4th of July Party Decorations


Growing up, I lived in a neighborhood that was made up of 2 acre lots. We were about eight minutes away from a large city, and our town was what you’d call “rural.” We didn’t have a post office, and our fire fighters were volunteers. I loved growing up in that neighborhood for so many reasons, but some of the best memories I have growing up “in the country” (we called it) were the July Fourth parties we had.

Since we were away from the city a bit, we could have fireworks in our back yard. The big stuff, not just roman candles, although they were my fave. We lived pretty close to a lake, and there were two fireworks stands near us that we would excitedly look forward to shopping each year for the coolest new firework.

Of course, we also gathered sparklers, Black Cats and those weird snakes that were really just ashes. We ate hot dogs off the grill, helped turn the handle on the ice cream maker and stayed up past our bedtime to shoot and watch fireworks.

The Fourth of July is magical for me, partly because it falls right before my birthday (on the 6th, just in case you’d like to send me a gift!) and partly because I have such fond memories from my childhood. I look forward to this holiday every year, from planning the party to covering almost everything I own with red, white and blue.

I don’t know about you, but Pinterest is one of my favorite places to find inspiration for a party, and I’ve found countless ideas for a Fourth of July celebration. From outfits to games to crafts and party food, there are plenty of totally doable red, white and blue ideas to create the perfect birthday party for America.

Add a few bursts of color to your household and party décor with easy-to-make crafts! Try a flag pick wreath on your front door.

4th of July Party

Or pick up a handful of red, white and blue bandanas and whip up a color-block tablecloth or simply layer them across the center of your table for a no-sew table runner.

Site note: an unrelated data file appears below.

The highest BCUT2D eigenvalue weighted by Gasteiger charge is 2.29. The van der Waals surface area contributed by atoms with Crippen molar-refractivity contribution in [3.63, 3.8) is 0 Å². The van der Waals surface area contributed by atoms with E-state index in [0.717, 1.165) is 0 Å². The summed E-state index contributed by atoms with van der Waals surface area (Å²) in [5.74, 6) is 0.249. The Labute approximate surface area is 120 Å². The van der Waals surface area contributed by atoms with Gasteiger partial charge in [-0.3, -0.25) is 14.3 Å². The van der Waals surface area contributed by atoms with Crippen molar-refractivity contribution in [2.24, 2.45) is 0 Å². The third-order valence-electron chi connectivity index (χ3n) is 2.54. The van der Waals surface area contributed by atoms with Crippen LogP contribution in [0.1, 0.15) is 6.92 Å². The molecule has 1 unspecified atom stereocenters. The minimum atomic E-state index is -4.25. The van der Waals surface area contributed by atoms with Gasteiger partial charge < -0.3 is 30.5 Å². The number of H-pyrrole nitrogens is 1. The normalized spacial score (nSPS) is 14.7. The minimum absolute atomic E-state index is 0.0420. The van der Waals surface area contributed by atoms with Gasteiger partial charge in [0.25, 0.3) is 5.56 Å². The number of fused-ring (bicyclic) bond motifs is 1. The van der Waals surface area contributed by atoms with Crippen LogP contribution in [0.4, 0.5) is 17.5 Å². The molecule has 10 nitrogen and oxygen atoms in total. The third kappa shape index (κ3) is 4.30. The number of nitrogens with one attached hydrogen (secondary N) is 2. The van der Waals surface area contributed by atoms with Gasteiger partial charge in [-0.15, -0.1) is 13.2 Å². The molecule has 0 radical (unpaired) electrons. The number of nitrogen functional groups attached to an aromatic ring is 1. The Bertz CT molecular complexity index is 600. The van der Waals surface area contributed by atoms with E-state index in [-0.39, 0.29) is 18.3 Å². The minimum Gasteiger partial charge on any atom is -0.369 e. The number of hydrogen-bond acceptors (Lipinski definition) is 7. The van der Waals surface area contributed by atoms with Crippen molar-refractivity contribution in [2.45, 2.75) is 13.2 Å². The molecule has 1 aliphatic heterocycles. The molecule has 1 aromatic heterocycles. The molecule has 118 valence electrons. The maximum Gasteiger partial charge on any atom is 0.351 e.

4th of July decorations

Easy DIY paper pinwheels and pom pons (that look like fireworks!) pack a big visual Fourth of July punch for pennies. Add them to the potted plants in and around your home or display them centerpiece-style in vases filled with sand.

4th of July pinwheels

You can’t celebrate the Fourth of July without some yummy cookout classics! Hot dogs, burgers, corn on the cob and potato salad are timeless favorites, but it’s easy to add a splash of red, white and blue in your party snacks too.

Dip strawberries in white chocolate, then sugar tinted with blue food coloring or layer on colored icing for a festive treat!

4th of July strawberries

Or add sliced strawberries, bananas and blueberries to skewers to make a patriotic flag fruit platter.

Party treats

No patriotic party is complete without homemade ice cream! We have made this in-the-bag version for a couple years now and it’s PERFECT every time. Jazz it up with colorful blue and red sprinkles.

Ziploc ice cream

Now that you’ve got your food and decorations down, shop for some pieces to coordinate your personal look with the party theme. With nautical styles trending for summer, now is the perfect time to find pieces in red, white and blue for your ensemble.

Navy and white stripes

Nautical stripes

Pair with some red accessories…